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Radio City Muisic Hall Buys Tommy Walker Productions

July 19, 1986|MICHAEL FEIBUS | Times Staff Writer

Tommy Walker Productions, whose credits include Miss Liberty Weekend's fireworks finale July 4 and the 1984 Summer Olympics ceremonies in Los Angeles, has been purchased by the rejuvenated Radio City Music Hall Productions Inc. for an undisclosed price.

Neither Walker Productions nor Radio City would reveal the exact cost of the transaction. A Radio City spokeswoman in New York would say only that the price tag for the acquisition, completed Thursday, was "seven figures."

The deal is Radio City's first major acquisition since 1978, when it launched a diversification strategy in a last-ditch effort to save New York's historic music hall from the wrecking ball.

Tommy Walker, 63, founder of the Newport Beach company and one of the world's best-known thrill-and-frill producers, will continue as executive producer for the company that bears his name. Walker also will be executive producer for events at the famous Radio City Music Hall.

The acquisition "will greatly enhance the capabilities and the national prominence of our event division," Richard H. Evans, Radio City's chairman and president, said in a prepared statement. Evans estimated that Walker's business will generate an additional $5.5 million in revenue a year for Radio City, which last year pulled in $37 million. Radio City plans to close Walker Productions' Newport Beach office in September and move into the New York firm's West Coast headquarters in Beverly Hills.

Walker said he was pleased with the move. "Radio City Music Hall has long been synonymous with quality entertainment, and I am proud to become a part of this organization," he said in a news release. "I will now be able to spend more time on creative planning and business development."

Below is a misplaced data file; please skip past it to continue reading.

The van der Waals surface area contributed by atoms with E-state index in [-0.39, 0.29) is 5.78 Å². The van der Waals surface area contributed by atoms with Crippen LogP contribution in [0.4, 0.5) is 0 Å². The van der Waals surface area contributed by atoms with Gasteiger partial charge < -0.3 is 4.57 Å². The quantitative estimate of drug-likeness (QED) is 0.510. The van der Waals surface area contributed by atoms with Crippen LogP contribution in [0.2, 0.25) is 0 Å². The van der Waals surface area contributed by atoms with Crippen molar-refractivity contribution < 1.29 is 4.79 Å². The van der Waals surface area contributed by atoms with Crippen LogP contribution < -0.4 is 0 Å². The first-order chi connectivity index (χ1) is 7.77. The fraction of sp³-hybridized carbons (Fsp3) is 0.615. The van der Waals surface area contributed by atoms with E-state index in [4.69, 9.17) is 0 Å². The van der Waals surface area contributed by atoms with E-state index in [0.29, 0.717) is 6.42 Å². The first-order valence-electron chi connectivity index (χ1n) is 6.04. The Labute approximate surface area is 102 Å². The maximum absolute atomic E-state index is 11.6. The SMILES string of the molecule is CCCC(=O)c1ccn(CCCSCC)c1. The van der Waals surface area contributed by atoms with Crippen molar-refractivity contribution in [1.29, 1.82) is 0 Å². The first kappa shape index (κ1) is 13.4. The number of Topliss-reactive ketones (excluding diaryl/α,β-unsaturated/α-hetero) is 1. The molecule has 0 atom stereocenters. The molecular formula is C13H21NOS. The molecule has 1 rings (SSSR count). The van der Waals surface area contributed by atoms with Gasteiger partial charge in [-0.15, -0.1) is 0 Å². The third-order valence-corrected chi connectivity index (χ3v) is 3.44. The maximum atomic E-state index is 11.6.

Walker, a 31-year veteran of the visual spectacles business, formed his Walker Productions in 1967 after a 12-year stint as Disneyland's director of entertainment and customer relations.

After graduating from USC, where he earned the nickname "Tommy the Toe" as a standout place kicker, Walker turned down a pro-football contract with the Washington Redskins, opting to stay on campus to direct the Trojan marching band. He held that post from 1948 until personally recruited by Walt Disney to take the Disneyland post.

Walker's spectacular to mark the reopening of Las Vegas' Sands Hotel in 1982 held what until last year was the Guinness-verified world record for a balloon release with more than 208,000 let loose in one sitting. He has consulted for or produced Presidents' inaugural celebrations, World's Fair ceremonies and football bowl-game half-time activities.

Radio City Music Hall Productions finally is turning the corner after an eight-year drive to return New York's famous entertainment center to profitability. The company posted net income last year of $2.5 million, its first profit in 30 years. The biggest loss--$9.4 million--came in 1980.

Since 1978, when the historic music hall building nearly was razed, the company began searching for ways to return it to profitability. Radio City's first try at rekindling life into the theater was with concerts by the Grateful Dead and a host of other rock and pop artists. Those concerts still fill a big part of the music hall's bill.

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